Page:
Prime Minister John Key explains why he thinks the All Blacks can give us a big clue on a winning design.
Last Saturday night I had the privilege, with more than 40,000 others, of watching the Bledisloe Cup decider at Eden Park.
Several things struck me about the night, not least of them the wonderful display by the All Blacks which bodes well for their World Cup campaign.
What I first noticed was the sea of black in the crowd.
There was a sprinkling of yellow - worn by a few diehard Aussie supporters who probably did not have a very good night - but black was dominant. New Zealand supporters had come with their passion, with their pride and with their black.
What I also noticed was that there were very few New Zealand flags in the crowd.
Most New Zealanders, I believe, do not think of the flag as their preferred way to display and share their sense of national identity. Besides, it's too much like Australia's - especially when New Zealand is playing against Australia. Without being able to count the stars, how would people know whose flag anyone was holding?
I have the privilege of travelling all over the country and meeting thousands of New Zealanders. I reckon we are as loyal and patriotic as any people in the world. But very few New Zealanders fly the flag proudly. It isn't emblazoned on the T-shirts and backpacks of travelling Kiwis, and few would choose to wave the New Zealand flag at street parades and sporting matches.
I believe that's because our current flag reflects the way we once were, rather than the way we are now. In saying that, I mean no disrespect to the New Zealand flag. It has served us well. It has flown at the most important times in our country's history. It has flown to remember the servicemen and women who gave their lives for our country. It has flown at funerals, at national days and at Gallipoli.
It has flown when our sportspeople have won gold medals overseas at Olympic games. It flies at Parliament, from public buildings and on public holidays. But I believe a new flag can take the best of the past and project that into the future.
It can reflect a forward-looking, confident New Zealand that is asserting itself and building its own identity in the 21st century. Our flag can be the choice of New Zealanders rather than the 19th century adaptation of a British ensign.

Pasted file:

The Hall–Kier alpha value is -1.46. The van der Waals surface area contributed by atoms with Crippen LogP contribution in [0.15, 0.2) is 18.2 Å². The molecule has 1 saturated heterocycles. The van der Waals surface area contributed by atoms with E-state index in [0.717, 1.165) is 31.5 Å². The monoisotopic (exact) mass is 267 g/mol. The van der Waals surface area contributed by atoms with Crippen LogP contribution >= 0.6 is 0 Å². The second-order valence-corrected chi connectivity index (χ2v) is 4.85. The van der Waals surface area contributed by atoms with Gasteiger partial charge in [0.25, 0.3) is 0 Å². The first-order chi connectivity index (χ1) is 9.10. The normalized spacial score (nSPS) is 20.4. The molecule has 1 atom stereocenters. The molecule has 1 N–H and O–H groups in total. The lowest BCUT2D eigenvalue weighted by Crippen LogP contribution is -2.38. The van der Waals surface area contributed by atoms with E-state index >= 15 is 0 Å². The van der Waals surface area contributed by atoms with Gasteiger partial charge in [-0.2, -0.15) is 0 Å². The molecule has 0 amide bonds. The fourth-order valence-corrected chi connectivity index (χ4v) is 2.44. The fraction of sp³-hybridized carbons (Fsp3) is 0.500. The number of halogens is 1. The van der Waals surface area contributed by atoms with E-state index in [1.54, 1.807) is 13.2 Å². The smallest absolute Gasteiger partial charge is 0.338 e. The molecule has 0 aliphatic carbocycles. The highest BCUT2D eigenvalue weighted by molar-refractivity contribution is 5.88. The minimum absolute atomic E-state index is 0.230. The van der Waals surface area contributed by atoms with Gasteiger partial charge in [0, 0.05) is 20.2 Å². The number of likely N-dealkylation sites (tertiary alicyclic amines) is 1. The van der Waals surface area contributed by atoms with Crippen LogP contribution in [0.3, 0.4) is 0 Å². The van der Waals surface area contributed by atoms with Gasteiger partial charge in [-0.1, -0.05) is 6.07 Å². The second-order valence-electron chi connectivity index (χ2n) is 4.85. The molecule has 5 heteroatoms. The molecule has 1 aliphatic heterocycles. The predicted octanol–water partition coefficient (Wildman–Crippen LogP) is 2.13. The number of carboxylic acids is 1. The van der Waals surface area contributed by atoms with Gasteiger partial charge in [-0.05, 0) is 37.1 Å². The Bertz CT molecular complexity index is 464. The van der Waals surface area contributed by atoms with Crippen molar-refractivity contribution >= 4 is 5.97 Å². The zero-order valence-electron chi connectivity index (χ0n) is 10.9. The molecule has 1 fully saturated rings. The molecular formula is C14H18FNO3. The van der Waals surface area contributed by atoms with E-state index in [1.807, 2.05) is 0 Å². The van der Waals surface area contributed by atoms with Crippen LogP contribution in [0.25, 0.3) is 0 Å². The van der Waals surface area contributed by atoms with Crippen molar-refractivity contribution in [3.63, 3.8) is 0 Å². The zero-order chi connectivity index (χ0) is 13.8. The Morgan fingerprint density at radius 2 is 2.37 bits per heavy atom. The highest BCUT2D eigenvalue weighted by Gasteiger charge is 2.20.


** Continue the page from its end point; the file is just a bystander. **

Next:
I think that now is the time we had a national discussion and, for the only time in New Zealand's history, all have the opportunity to have a say in choosing our flag.
In the future, no one will remember or care who the politicians were when we changed the flag, just as they do not remember or care who the politicians were when we got our current ensign. It simply does not matter. All that is important is to ensure the decision is taken fairly and democratically. Many Commonwealth and other countries have changed their flags. While it might have seemed a big deal at the time, I bet none would choose to go back.
Canada's maple leaf, for example, is a powerful symbol of that country - instantly recognisable in a way its previous flag was not.
Changing our flag would not disrespect the New Zealand servicemen and women who served under it. Those brave New Zealanders did not fight for a flag, they fought for a country, for each other, for the people they left behind and for a way of life that included freedom of choice. Many lie in foreign graves adorned not by a New Zealand flag, but by a silver fern.
Last Saturday night I wore a New Zealand Rugby Union tie with a silver fern on it. On my lapel I also wore a silver fern because it, to me, symbolises this country that I love and so proudly serve.
The All Blacks' jersey had a silver fern on it, and around me were more of them. In a sense, the people have already spoken.
They have adopted a symbol that unites them as belonging to a young and proudly independent country that has achieved a lot and has more to do.
Our flag should tell that story.